Google Drive is Google’s answer to dropbox, right? I set out to explore this question and learned of other competitors. Skydrive, Sugarsync, and box were new to me, but dropbox I have been using in my daily personal and professional life.
I want to talk about cloud storage as it pertains to teaching and learning in secondary and higher education. Sugarsync did not hold my interest long, because it does not have a collaborative editing tool, and that is important to me. Collaborative writing with Google docs has afforded me the opportunity to publish with fellow graduate students, make co-created rubrics with students, and lead teacher candidates to write collaboratively in response to young adult literature.
Many middle and high school English Language Arts teachers already use Google documents in class, but I have not seen the use of shared folders within a class. I see value in the ability for teachers to create a shared class folder and an individual shared folder between the teacher and the individual student. While dropbox could allow for the same options, Google documents are already in use, so it seems the easiest system for teachers and students to begin using in a shared digital space.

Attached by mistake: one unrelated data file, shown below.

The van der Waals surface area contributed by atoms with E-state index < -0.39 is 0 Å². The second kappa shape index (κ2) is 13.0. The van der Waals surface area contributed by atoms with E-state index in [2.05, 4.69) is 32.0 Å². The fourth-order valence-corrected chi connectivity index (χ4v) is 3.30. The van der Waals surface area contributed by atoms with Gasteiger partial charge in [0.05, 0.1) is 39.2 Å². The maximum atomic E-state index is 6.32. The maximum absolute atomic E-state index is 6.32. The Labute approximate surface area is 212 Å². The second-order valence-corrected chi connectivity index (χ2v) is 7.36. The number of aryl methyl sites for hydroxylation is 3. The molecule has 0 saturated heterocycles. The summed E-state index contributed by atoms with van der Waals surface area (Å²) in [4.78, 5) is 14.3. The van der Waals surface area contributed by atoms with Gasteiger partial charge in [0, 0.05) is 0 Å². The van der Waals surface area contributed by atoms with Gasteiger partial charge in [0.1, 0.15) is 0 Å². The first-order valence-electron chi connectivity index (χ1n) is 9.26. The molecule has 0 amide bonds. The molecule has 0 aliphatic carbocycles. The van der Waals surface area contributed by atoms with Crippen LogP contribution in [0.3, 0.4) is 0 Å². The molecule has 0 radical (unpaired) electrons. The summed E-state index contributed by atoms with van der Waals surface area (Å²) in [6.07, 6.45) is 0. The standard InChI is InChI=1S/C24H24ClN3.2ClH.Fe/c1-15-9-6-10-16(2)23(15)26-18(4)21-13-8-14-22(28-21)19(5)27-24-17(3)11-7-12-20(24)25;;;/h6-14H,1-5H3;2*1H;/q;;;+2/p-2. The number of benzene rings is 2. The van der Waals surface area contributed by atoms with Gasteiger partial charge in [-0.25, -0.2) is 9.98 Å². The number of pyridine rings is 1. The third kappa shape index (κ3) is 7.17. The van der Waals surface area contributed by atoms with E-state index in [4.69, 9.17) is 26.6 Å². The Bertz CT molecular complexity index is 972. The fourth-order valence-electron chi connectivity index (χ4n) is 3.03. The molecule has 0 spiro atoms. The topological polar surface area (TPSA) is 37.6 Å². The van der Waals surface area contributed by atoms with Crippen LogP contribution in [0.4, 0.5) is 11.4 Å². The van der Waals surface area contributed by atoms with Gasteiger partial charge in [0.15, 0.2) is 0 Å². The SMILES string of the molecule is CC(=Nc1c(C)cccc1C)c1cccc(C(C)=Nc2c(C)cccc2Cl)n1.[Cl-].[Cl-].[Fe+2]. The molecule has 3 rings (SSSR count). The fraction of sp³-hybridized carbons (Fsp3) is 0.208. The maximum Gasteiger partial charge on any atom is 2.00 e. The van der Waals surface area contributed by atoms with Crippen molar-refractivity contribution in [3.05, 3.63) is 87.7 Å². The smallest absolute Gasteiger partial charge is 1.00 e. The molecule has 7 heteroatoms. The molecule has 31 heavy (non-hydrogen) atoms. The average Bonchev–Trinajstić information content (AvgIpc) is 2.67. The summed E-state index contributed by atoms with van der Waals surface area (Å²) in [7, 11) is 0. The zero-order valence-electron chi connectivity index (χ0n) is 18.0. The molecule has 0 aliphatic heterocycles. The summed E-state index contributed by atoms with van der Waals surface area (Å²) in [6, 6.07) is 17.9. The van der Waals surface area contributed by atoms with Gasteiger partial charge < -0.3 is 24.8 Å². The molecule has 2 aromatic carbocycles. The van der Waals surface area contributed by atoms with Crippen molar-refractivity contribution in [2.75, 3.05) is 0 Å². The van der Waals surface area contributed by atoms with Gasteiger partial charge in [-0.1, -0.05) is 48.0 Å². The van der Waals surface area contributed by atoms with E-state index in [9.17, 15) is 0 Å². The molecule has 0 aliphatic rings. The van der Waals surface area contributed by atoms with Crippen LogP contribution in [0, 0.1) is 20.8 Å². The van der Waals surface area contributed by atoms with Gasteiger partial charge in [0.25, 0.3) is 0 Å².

My question lies in how will I handle revisions once a paper has been submitted with a deadline. For example, if my third period has a paper due to be submitted in their Google Drive folder with a deadline of Tuesday by 8 p.m., then do I want to say that they cannot revise after this time? I don’t think so, but how can it be handled in a fair manner? If Aaron revises past the deadline and Jane doesn’t get a chance because I have already graded her paper, is that fair?
I think I would be upfront and tell the class that the due date matters, but they may revise after submission KNOWING that they take a risk of not knowing when I will grade the paper. It would also be important to be explicit about grading cycles. To be fair, I would tell them that I will rotate whose paper gets graded first and then each time I would begin grading with a different person. After all, if a student wants to continue work on a paper, who am I to say no? The pitfall? Sometimes deadlines are nice; the student can STOP. What do you think?